A strange, oblique style permeates this year’s Man Booker Prize-winning novel. Milkman by Anna Burns is like nothing I’ve ever read before.
Read the opening sentence:
“The day Somebody McSomebody put a gun to my breast and called me a cat and threatened to shoot me was the same day the milkman died.”
This frank and concerning statement is your first taste of the brilliant and batty inner voice of Milkman’s narrator. She’s an eighteen-year-old growing up in Northern Ireland during the Troubles. Her family and their neighbourhood, run down and under constant surveillance by the State and by itself, is allied with the republican paramilitaries and exists in an ongoing state of existential and mortal peril. She doesn’t care though. This violent, tribalist world is all she’s known and she really just wants to get on with things. Wouldn’t you?
Sectarian and political divisions inform almost every moment of action in Milkman but are only ever referred to in an obtuse shorthand. There is the “right religion” and the “wrong religion.” There are “renouncers” and “defenders” of the State. There is “our side of the road” and “the other side of the road”, there is “over the border” and “over the water.” The acts of butchery committed by both sides of the conflict provides the atmosphere of this novel but it is never directly shown in glorifying, grizzly details. I feel this was a deliberate, and wise choice by the author. Instead Milkman looks to the absurd repressions of tribalism itself – the sectarian purism, the aggrandisement of strongmen and the deft enforcement of patriarchal control – as its true subject matter. In this the digressive voice of the eccentric, unnamed narrator shines in a biting and bizzare satire.
Determined to be unremarkable in a place and time where bad things happen to those who stand out, she dissociates with the pious, won’t solidify her status with “Maybe-Boyfriend“ and takes long walks (the buses tended to explode) with her nose deep in 19th Century novels, the 20th Century appearing to be a failed experiment in modernity. Her non attachment and independence has her earmarked by the community as a “beyond-the-pale” and garners the unwanted attention the milkman – an older married man, high in the ranks of the paramilitary.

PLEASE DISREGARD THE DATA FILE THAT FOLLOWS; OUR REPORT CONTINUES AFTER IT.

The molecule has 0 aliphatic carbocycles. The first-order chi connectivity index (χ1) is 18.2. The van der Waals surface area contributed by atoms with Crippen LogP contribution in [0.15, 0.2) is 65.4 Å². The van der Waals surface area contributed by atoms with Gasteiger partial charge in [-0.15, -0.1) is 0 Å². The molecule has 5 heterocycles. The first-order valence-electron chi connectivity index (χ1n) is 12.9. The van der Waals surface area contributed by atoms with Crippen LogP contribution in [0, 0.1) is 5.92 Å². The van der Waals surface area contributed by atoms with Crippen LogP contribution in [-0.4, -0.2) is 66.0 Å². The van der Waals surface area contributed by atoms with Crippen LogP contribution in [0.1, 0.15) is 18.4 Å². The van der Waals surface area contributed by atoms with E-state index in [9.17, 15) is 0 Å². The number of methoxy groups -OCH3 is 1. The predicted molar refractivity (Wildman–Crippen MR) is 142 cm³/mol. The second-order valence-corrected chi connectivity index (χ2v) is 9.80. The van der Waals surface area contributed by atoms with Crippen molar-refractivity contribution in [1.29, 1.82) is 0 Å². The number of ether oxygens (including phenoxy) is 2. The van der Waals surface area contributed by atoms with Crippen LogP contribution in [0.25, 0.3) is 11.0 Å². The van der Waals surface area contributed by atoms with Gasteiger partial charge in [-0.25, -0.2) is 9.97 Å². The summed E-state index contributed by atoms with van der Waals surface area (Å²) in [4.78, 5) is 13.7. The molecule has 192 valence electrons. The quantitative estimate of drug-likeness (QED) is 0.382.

The milkman is an infinitely creepy presence throughout this novel, constantly threatening to appear unannounced flanked by a platoon of thugs, always in full knowledge of everyone’s movements and associations. By his mere presence in her life, and despite her moves to reject him and also despite his never laying a finger on the narrator, the milkman makes her his as far as the hypercritical rabid gossipers of her neighbourhood are concerned. Her own family leap immediately to the conclusion that she’s thrown herself at him, ruining her chances to marry a normal, boring man of her age and religion.
The reader is overcome with the powerlessness of this brilliantly voiced narrator in her own story. It’s a story that moves giddily towards the crossroads of absurdity and realism in a bold effort to show us for what we are. There is much more to this town of kooks, killers, and conspirators than meets the eye. Likewise with this novel, it is above and beyond anything I could have expected. Milkman finds itself in good company, I feel, with previous Booker winners Lincoln in the Bardo and The Sellout – each of them strange and defiant marvels.
This beautiful and painful novel by Orange Prize shortlisted Anna Burns blends shades of early Edna O'Brien with Eimear McBride's exquisite ability to capture voice.
Set in an un-named city but with an astonishing, breath-shorteningly palpable sense of time and place Milkman is a tale of gossip and hearsay, silence and deliberate deafness. The story of inaction with enormous consequences and decisions that are never made, but for which people are judged and punished.
Middle sister is our protagonist. She is busy attempting to keep her mother from discovering her nearly-boyfriend and to keep everyone in the dark about her encounter with milkman (which she herself for the life of her cannot work out how it came about). But when first brother-in-law, who of course had sniffed it out, told his wife, her first sister, to tell her mother to come and have a talk with her, middle sister becomes 'interesting'. The last thing she ever wanted to be. To be interesting is to be noticed and to be noticed is dangerous.
Milkman is a searingly honest novel told in prose that is as precise and unsentimental as it is devastating and brutal. A novel that is at once unlocated and profoundly tethered to place is surely a novel for our times.
About the Contributor
Ben is a bookseller at Booktopia HQ. He reads a lot and writes a little. Cows are his spirit animal. He is an optimist. He loves pastry.